Melatonin reduces excitotoxic blood-brain barrier breakdown in neonatal rats. - GreenMedInfo Summary
Melatonin reduces excitotoxic blood-brain barrier breakdown in neonatal rats.
Neuroscience. 2015 Nov 2. Epub 2015 Nov 2. PMID: 26542996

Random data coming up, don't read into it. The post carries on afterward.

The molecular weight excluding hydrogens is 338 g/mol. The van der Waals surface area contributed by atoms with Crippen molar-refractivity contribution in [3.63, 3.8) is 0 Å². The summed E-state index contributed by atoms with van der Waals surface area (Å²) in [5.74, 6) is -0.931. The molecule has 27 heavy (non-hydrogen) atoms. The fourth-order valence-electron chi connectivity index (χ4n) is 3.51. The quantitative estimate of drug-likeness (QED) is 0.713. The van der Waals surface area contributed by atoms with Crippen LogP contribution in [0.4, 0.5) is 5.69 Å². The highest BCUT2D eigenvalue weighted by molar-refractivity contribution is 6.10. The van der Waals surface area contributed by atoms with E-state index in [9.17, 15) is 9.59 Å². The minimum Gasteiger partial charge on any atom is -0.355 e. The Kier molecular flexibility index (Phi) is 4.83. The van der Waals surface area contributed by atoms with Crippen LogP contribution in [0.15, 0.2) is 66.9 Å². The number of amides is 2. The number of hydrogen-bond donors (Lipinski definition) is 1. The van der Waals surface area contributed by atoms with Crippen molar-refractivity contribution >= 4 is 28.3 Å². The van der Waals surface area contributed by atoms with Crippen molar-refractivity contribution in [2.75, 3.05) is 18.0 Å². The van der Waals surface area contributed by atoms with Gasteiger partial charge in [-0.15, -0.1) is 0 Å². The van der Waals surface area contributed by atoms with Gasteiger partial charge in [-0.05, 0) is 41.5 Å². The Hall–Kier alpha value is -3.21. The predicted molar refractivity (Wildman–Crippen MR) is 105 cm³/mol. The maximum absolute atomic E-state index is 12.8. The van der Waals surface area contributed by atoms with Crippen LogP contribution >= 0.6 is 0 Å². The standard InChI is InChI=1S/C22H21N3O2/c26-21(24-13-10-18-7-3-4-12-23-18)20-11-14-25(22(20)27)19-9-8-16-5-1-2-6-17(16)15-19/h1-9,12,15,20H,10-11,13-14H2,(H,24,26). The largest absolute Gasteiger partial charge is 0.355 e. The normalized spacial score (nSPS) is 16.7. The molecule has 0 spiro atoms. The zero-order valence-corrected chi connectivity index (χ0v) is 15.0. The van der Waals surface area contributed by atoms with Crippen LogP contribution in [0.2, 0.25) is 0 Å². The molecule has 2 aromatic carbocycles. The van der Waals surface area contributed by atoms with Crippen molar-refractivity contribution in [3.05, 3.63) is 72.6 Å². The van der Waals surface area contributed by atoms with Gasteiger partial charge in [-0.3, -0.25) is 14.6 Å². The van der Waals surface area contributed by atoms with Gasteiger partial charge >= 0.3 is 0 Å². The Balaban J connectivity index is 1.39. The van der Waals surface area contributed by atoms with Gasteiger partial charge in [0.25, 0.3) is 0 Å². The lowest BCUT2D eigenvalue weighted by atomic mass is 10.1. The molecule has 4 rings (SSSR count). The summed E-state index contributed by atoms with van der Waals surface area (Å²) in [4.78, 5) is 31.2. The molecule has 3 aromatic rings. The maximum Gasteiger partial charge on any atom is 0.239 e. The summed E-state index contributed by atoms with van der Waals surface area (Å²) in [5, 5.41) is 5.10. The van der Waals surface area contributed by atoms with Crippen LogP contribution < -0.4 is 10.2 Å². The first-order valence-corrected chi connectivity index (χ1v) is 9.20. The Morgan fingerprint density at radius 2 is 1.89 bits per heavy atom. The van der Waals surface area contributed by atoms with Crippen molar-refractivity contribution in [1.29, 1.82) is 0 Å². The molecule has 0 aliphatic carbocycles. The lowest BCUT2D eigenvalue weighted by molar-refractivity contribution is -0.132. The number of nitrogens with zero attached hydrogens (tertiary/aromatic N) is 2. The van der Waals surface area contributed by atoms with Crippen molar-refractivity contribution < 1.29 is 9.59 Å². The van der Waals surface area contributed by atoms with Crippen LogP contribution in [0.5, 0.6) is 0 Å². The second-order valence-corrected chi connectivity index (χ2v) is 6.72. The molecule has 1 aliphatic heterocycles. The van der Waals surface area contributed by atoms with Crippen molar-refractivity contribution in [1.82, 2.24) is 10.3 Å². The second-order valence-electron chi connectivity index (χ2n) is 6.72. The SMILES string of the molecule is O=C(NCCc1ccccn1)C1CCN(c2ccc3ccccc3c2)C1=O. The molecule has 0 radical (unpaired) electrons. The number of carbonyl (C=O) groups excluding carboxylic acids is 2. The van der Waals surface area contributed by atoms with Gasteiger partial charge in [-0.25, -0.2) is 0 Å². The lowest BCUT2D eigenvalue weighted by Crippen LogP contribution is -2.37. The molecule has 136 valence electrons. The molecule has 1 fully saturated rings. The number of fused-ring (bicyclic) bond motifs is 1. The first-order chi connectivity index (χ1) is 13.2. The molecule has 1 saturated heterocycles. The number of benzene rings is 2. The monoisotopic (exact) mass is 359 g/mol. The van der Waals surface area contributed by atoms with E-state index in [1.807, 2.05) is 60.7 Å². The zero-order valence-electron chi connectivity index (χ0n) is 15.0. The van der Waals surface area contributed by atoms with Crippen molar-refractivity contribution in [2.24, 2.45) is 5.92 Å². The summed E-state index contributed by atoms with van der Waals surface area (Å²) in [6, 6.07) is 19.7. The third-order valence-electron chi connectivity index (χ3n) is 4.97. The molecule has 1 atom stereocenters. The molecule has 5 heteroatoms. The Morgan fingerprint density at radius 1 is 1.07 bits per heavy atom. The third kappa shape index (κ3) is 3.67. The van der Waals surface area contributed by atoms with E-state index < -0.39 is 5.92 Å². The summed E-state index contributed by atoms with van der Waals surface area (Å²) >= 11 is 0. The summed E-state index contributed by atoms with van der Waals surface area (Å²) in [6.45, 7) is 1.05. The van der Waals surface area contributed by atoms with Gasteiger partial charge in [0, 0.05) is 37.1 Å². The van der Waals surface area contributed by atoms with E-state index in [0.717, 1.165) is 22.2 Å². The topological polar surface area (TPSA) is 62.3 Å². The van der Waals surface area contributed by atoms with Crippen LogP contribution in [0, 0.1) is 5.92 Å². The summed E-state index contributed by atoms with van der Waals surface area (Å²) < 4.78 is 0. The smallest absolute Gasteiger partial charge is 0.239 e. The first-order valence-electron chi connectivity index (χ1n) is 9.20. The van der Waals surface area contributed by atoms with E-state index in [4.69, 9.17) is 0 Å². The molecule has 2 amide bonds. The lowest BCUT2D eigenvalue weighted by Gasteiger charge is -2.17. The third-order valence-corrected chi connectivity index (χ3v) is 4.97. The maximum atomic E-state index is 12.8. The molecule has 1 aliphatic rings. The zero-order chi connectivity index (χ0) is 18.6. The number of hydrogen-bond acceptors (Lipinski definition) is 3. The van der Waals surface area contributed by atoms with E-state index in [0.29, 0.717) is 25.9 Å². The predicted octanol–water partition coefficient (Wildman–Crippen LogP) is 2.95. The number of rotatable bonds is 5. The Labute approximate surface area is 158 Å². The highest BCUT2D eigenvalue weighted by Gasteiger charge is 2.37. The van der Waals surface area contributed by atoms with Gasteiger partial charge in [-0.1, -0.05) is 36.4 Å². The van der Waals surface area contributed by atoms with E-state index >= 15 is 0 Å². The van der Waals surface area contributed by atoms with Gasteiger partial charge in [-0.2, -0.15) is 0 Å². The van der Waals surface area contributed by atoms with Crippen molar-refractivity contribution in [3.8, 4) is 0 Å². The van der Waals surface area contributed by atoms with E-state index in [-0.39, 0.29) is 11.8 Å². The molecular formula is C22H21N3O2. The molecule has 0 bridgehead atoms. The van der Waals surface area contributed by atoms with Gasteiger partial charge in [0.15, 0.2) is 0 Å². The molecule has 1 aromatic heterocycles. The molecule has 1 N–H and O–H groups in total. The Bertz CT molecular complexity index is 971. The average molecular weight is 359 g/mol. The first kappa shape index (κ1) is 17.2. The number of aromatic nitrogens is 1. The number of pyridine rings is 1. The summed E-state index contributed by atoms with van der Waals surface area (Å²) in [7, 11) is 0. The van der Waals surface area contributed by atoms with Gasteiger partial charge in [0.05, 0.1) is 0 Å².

The blood-brain barrier (BBB) is a complex structure that protects the central nervous system from peripheral insults. Understanding the molecular basis of BBB function and dysfunction holds significant potential for future strategies to prevent and treat neurological damage. The aim of our study was (1) to investigate BBB alterations following excitotoxicity and (2) to test the protective properties of melatonin. Ibotenate, a glutamate analog, was injected intracerebrally in postnatal day 5 (P5) rat pups to mimic excitotoxic injury. Animals were than randomly divided into two groups, one receiving intraperitoneal (i.p.) melatonin injections (5mg/kg), and the other phosphate-buffered saline (PBS) injections. Pups were sacrificed 2, 4 and 18h after ibotenate injection. We determined lesion size at 5days by histology, the location and organization of tight junction (TJ) proteins by immunohistochemical studies, and BBB leakage by dextran extravasation. Expression levels of BBB genes (TJs, efflux transporters and detoxification enzymes) were determined in the cortex and choroid plexus by quantitative PCR. Dextran extravasation was seen 2h after the insult, suggesting a rapid BBB breakdown that was resolved by 4h. Extravasation was significantly reduced in melatonin-treated pups. Gene expression and immunohistochemical assays showed dynamic BBB modifications during the first 4h, partially prevented by melatonin. Lesion-size measurements confirmed white matter neuroprotection by melatonin. Our study is the first to evaluate BBB structure and function at a very early time point following excitotoxicity in neonates. Melatonin neuroprotects by preventing TJ modifications and BBB disruption at this early phase, before its previously demonstrated anti-inflammatory, antioxidant and axonal regrowth-promoting effects.